It’s hard living with someone who has an alcohol addiction. In fact, hard is not the right word – it’s more like painful. And one reason why it’s so painful is that addiction is an illness that affects everyone in the family. It’s an illness that becomes a family disease, not just an individual one. Everyone ends up compensating for the one in the family who is “ill”, and this most frequently includes the spouse.
Yet, if you’re reading this article then perhaps you want to do something about it. Perhaps you want to find some answers. Perhaps you’re sick and tired of the struggles, challenges, tears, fights, and pain. If you are, this article will lay out your options. This article will hopefully provide for you some answers.
There are essentially three options that you have. None of them are going to be easy. Each choice, whichever one you choose, is going bring its own unique challenges. However, if you’re looking for some answers, knowing what your options are might be useful. Then, you can make a firm decision and you can move forward from there.
This is the option that you’ve chosen perhaps out of default. Perhaps you’ve known that there is a big problem on your hands, but you haven’t known what to do about it. Although this might seem like an easy choice, and it might have to continue to be the choice you make until you are clear about how you want to proceed, there may be some drastic consequences later if you continue to do nothing. For instance, if you decide to not do anything about the illness of addiction your spouse is experiencing, he or she might seriously harm himself or someone in the family. Or there might be a worse tragedy. Certainly, you might want to take some time in deciding what to do but doing nothing forever is only going to make things worse.
This is a difficult option for obvious reasons. You will likely have plenty of emotional distress, not to mention how you might feel leaving your spouse to deal with an addiction on his or her own. However, there are some legitimate reasons to leave. For instance, if you’re relationship is abusive or harmful to the children, then it would be safer for all involved in there was a split in the relationship. However, this choice becomes difficult if there isn’t anything severe such as suicide, harm, or abuse going on in the family. Perhaps you might still need to leave if there are no signs of your spouse getting any help. Perhaps you need to leave for your own well being and certainly for the safety and well being of your children, if you have any. Sometimes, leaving a marriage doesn’t seem like a choice to consider, but it might be if there is harm involved, blatant harm or not.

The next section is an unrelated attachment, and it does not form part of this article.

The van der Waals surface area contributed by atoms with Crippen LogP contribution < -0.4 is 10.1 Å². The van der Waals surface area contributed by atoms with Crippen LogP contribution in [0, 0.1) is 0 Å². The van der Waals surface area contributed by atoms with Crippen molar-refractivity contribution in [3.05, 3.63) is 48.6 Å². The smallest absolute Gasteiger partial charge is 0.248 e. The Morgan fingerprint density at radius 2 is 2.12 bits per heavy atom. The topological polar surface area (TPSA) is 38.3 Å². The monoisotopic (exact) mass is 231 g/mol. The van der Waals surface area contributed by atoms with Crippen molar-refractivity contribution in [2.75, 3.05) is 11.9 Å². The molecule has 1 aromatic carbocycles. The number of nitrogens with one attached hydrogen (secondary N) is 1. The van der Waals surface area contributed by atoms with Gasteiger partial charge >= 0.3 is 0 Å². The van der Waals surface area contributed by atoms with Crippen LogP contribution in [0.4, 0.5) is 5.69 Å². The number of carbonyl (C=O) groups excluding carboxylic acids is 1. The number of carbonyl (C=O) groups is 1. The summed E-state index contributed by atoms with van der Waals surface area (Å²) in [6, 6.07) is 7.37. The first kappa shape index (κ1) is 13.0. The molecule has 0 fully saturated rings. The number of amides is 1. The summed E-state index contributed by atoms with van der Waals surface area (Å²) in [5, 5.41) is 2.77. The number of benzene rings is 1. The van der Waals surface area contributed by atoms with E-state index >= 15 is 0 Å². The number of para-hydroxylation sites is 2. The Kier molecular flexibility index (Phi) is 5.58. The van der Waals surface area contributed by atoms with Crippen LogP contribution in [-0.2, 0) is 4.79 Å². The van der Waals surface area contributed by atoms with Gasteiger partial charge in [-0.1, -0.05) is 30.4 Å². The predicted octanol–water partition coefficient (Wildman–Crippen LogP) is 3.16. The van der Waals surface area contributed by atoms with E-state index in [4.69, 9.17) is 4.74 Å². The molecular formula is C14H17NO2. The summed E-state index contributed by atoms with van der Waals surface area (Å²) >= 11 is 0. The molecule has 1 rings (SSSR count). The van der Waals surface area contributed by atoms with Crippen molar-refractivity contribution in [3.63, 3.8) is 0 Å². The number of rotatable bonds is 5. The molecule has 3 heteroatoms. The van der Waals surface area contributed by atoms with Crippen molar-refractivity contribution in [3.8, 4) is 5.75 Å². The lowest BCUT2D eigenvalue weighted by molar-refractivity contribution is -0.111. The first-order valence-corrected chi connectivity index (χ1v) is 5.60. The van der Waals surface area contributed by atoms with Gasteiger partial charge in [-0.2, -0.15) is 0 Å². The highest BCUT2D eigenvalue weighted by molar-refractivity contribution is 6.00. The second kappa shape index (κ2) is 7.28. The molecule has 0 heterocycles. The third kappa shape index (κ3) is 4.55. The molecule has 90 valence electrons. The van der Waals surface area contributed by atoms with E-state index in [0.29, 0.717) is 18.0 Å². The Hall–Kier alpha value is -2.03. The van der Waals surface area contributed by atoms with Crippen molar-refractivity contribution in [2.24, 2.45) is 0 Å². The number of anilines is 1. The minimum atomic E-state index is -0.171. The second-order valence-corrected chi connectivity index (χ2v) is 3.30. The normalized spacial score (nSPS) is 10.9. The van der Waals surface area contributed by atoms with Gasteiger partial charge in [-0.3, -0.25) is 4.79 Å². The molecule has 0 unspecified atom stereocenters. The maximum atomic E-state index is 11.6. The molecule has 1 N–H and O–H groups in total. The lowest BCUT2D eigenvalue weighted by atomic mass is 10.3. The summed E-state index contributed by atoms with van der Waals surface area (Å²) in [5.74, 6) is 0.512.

Get All the Support You Can and Stay
If you decide to stay in the marriage and support your spouse, this too is a difficult choice because you can’t change another person. In the end, it’s only your spouse that can make the decision to get sober. However, what you can do is seek out information for you and your family. You can learn about the dynamics of an alcoholic family. You can find out about the ways that alcoholism is affecting you as someone married to an alcoholic. You can also get the support you need for your own wellness and the wellness of your children. However, you should know that deciding to stay is different from doing nothing. If you decide to stay and get support, you’ll likely want to acknowledge the problem. That’s what’s going to make the difference between this and the first choice above. Doing nothing about it means continuing to play a role in the dysfunction of an alcoholic family. However, staying and doing something about it means being honest, avoiding denial, getting support for yourself, and confronting your spouse with the truth.
As mentioned earlier, none of these are easy choices. None of them are going to be simple. However, at least you have options laid out for you and now you can make a decision for yourself.